Bring on the Devils?

Saturday, March 14, 2009

Here comes Brodeur and he's seeking to equal Patrick Roy's record tonight. In in the spirit of being totally pessimistic, I'll say that he's going to get it one way or another today. Probably the easy way. The irony that he will get it here in Montreal against the same team that Patrick Roy did most of his interesting stuff with, is well... ironic. He couldn't have been shooting for that record the other night or in their next game. No. It just had to be here and it had to be TONIGHT.

Read this here at Eyes on the Prize if you want to not feel totally awful when Brodeur gets that record...not that I'm really interested in defending Roy and his record or anything....


Before the Battle

It was a bright and sunny day. Spring was in the air. Birds were tweeting. And the people were twittering too. But over the town of Habsland, it felt as though the darkest day of winter had just arrived. After a long battle away in which their headcoach had fallen, the troops had returned only to be confronted with another huge challenge. Awaiting them at the gates of their town was King Martin with his army known simply as "the Devils". They had come from the evil land of New Jersey where they did evil things like implement the horridly boring "trap system" into their battles. Tonight, they had come to make the lives of the poor townsfolk of Habsland miserable.

For you see, King Martin was considered to be "special". Over his long career he had downed many poor unsuspecting armies and everyone thought he was fantastic (well, everyone in the evil land of New Jersey anyway). But two records had always alluded him. One was the record for total decimation of aforementioned unsuspecting people in which they were, well, totally decimated without putting up a fight. And the second was the all time of smashing people who did sort of put up a fight.

That second record belonged to Saint Patrick who really wasn't a saint, but saints are never saints anyway. Every child in Habsland knew that Saint Patrick was great (except for the ones who thought he was a moron for running away to the mountain region called Denver where the lost people of the Quebec Nordique had relocated). He had won many very important battles for the Habs. He had brought them their last huge triumph. He may have had a mixed legacy with the Habs but at the end of the day, he was still one of them. And now big bad King Martin was here to take that record away. He was here to take all the glory and cool stuff for himself.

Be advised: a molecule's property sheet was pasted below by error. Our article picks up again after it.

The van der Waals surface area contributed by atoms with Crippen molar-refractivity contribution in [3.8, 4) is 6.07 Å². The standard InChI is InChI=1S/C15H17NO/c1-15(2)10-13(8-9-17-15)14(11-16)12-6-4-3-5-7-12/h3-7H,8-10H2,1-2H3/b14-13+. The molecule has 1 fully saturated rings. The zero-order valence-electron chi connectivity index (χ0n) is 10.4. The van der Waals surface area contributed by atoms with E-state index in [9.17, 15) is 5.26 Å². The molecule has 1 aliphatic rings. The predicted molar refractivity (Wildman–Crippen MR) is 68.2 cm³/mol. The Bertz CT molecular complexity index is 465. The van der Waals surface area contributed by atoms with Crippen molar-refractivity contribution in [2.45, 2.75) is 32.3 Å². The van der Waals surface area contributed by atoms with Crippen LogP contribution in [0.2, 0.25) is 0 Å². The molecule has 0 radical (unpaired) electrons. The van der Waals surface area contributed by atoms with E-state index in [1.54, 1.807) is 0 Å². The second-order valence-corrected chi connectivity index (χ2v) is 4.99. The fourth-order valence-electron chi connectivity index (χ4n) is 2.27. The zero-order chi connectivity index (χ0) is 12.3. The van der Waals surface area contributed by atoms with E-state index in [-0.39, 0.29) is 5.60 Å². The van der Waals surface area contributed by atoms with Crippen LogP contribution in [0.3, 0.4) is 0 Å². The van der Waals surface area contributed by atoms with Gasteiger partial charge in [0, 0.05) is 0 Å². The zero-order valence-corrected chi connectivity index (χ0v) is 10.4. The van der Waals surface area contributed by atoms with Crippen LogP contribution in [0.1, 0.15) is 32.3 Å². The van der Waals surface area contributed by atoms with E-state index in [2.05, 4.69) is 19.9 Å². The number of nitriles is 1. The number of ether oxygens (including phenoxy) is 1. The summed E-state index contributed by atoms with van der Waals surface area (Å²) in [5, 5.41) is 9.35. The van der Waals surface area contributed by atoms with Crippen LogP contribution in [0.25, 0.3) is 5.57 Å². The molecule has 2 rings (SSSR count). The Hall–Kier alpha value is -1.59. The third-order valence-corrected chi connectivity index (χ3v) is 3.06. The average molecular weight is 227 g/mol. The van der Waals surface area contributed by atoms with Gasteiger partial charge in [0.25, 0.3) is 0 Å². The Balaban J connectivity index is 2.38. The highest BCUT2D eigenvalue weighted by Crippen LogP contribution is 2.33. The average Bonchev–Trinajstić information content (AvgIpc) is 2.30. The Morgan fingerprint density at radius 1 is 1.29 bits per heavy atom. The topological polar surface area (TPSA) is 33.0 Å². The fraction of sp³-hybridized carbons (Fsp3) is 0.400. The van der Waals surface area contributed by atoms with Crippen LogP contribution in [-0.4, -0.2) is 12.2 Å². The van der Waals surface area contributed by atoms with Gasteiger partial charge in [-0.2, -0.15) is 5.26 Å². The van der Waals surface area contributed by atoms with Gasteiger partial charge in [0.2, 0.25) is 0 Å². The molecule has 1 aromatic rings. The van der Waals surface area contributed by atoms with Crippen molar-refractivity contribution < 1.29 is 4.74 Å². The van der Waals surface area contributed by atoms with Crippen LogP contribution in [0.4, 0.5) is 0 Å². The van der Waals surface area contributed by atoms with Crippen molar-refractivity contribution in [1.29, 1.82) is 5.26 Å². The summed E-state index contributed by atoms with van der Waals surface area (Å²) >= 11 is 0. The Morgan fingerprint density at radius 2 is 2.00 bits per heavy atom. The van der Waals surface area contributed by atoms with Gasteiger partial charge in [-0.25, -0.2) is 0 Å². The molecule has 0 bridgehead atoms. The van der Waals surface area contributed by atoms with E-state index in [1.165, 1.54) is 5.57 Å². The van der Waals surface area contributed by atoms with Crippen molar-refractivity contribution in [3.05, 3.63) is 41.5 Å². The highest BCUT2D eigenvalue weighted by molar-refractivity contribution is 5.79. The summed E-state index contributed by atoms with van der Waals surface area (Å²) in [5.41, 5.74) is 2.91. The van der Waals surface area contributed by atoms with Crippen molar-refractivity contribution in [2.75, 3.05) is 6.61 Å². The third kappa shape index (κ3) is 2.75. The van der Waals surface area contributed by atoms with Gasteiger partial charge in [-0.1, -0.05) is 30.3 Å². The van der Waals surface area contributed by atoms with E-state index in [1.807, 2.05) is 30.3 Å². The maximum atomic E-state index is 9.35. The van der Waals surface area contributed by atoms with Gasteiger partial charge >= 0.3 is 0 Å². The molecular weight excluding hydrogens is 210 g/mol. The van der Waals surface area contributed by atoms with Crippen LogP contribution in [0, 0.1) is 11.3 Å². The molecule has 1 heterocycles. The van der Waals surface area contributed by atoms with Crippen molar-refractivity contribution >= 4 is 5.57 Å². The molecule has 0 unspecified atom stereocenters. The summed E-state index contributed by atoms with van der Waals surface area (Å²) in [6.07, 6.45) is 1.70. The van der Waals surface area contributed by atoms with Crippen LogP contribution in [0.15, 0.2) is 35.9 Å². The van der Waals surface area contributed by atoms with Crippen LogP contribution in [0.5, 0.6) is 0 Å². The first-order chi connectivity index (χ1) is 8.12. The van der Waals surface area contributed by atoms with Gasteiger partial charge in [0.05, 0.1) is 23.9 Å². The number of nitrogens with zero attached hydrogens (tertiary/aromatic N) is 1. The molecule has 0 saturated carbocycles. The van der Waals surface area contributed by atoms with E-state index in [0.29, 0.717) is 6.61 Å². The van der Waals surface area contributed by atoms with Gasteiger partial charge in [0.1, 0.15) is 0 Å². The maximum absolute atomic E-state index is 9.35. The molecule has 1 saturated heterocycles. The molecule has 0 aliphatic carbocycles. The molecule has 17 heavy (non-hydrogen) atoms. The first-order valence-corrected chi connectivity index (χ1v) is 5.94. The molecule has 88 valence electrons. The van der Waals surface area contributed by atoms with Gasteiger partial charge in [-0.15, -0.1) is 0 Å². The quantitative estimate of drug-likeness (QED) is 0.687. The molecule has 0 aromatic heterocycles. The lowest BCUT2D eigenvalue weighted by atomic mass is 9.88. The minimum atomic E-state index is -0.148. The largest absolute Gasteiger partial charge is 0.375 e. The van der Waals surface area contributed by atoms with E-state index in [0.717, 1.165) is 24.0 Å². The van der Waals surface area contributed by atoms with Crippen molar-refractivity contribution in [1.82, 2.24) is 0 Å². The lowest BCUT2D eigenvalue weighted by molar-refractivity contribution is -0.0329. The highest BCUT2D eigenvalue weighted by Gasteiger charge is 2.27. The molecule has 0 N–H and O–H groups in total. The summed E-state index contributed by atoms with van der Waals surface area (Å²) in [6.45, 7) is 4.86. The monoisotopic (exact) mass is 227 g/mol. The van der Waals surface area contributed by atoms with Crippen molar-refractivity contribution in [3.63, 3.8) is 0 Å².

The battle weary Habs could only stare at the army waiting for them in despair. Since their coach had fallen, King Bob had taken over. With him, Bob had brought with him some foreigner named Don Lever who spoke in some alien language called English. Nobody knew anything about the guy and nobody wanted to know about him either. But anyway... King Bob was nothing like Coach Carbo and the troops were still in slight disarray as they tried to adjust to the new battle plans. But could they really stave off the inevitable? Could King Bob really make his troops do what seemed like the impossible?

That question that was on the minds of the people of Habsland. Could their troops really stand up to King Martin and the Devils? Thrice already they had been beaten down by King Martin's armies this year. And that was when Protector Clemmensen of the Land Where People Have Too Many Consonants in Their Names was in charge. Now that the real king was back, could the Habs really beat him?

Hope was not exactly restored when the people of Habsland got word that their king was going to put Sir Halak the Slovak into the action tonight instead of Prince Price. Nor were they happy to hear that the aging knight Breezer was going to be flung into the fray as well instead of Squire O'Byrne. So they were saving Prince Price from total humiliation at best and total destruction at worst, and were sending in Sir Halak as sacrifice material? How could they do that? The people cried out. Sir Halak had arrived from a far flung land but he had been embraced by the people as one of their own. He was a Hab! How could they just send him off to his doom like that? The Devils would take him and sacrifice him to their gods for sure! At least he could die knowing that he had done the right thing for the people of Habsland.

As for Sir Breezer, well, at least he could die knowing that he had lived through a 1000 battles. It was high time for Sir Breezer to do the honorable thing which was to go off and die while grabbing a pile glory on the way out. Squire O'Byrne would be a suitable replacement when that time came.

The people of Habsland wrung their lands and waited.... They trusted Bob, but they didn't necessarily trust their troops to deliver them from the depths of despair. All they could do was wait... And pray to the gods of the powerplay... and the gods of defense.... and the gods of goal scoring.... and the gods of just about everything else....

(blame Number31 for this one. She started it!)


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